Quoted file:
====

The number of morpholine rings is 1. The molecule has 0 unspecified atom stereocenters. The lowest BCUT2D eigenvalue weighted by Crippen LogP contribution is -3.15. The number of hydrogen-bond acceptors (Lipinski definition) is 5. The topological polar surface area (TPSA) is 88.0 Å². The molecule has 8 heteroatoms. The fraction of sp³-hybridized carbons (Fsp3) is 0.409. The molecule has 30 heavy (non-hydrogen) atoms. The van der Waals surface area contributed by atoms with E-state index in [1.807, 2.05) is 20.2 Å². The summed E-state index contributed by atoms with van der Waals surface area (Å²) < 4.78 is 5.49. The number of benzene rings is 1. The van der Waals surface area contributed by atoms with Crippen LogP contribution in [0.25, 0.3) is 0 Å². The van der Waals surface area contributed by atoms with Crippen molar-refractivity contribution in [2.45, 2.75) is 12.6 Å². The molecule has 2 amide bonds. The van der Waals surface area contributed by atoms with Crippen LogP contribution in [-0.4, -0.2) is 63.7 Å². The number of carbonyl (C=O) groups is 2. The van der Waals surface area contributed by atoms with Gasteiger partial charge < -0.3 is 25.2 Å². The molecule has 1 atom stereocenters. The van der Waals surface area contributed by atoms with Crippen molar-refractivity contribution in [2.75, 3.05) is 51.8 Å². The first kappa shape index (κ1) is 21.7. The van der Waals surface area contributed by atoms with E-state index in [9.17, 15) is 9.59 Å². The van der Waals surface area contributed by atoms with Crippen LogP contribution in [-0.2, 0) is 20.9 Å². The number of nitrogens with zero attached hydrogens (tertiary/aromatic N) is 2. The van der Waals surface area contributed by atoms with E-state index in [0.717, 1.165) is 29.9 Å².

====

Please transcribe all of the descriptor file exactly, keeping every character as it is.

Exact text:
The number of morpholine rings is 1. The molecule has 0 unspecified atom stereocenters. The lowest BCUT2D eigenvalue weighted by Crippen LogP contribution is -3.15. The number of hydrogen-bond acceptors (Lipinski definition) is 5. The topological polar surface area (TPSA) is 88.0 Å². The molecule has 8 heteroatoms. The fraction of sp³-hybridized carbons (Fsp3) is 0.409. The molecule has 30 heavy (non-hydrogen) atoms. The van der Waals surface area contributed by atoms with E-state index in [1.807, 2.05) is 20.2 Å². The summed E-state index contributed by atoms with van der Waals surface area (Å²) < 4.78 is 5.49. The number of benzene rings is 1. The van der Waals surface area contributed by atoms with Crippen LogP contribution in [0.25, 0.3) is 0 Å². The van der Waals surface area contributed by atoms with Crippen molar-refractivity contribution in [2.45, 2.75) is 12.6 Å². The molecule has 2 amide bonds. The van der Waals surface area contributed by atoms with Crippen LogP contribution in [-0.4, -0.2) is 63.7 Å². The number of carbonyl (C=O) groups is 2. The van der Waals surface area contributed by atoms with Gasteiger partial charge < -0.3 is 25.2 Å². The molecule has 1 atom stereocenters. The van der Waals surface area contributed by atoms with Crippen molar-refractivity contribution in [2.75, 3.05) is 51.8 Å². The first kappa shape index (κ1) is 21.7. The van der Waals surface area contributed by atoms with E-state index in [9.17, 15) is 9.59 Å². The van der Waals surface area contributed by atoms with Crippen LogP contribution in [-0.2, 0) is 20.9 Å². The number of nitrogens with zero attached hydrogens (tertiary/aromatic N) is 2. The van der Waals surface area contributed by atoms with E-state index in [0.717, 1.165) is 29.9 Å².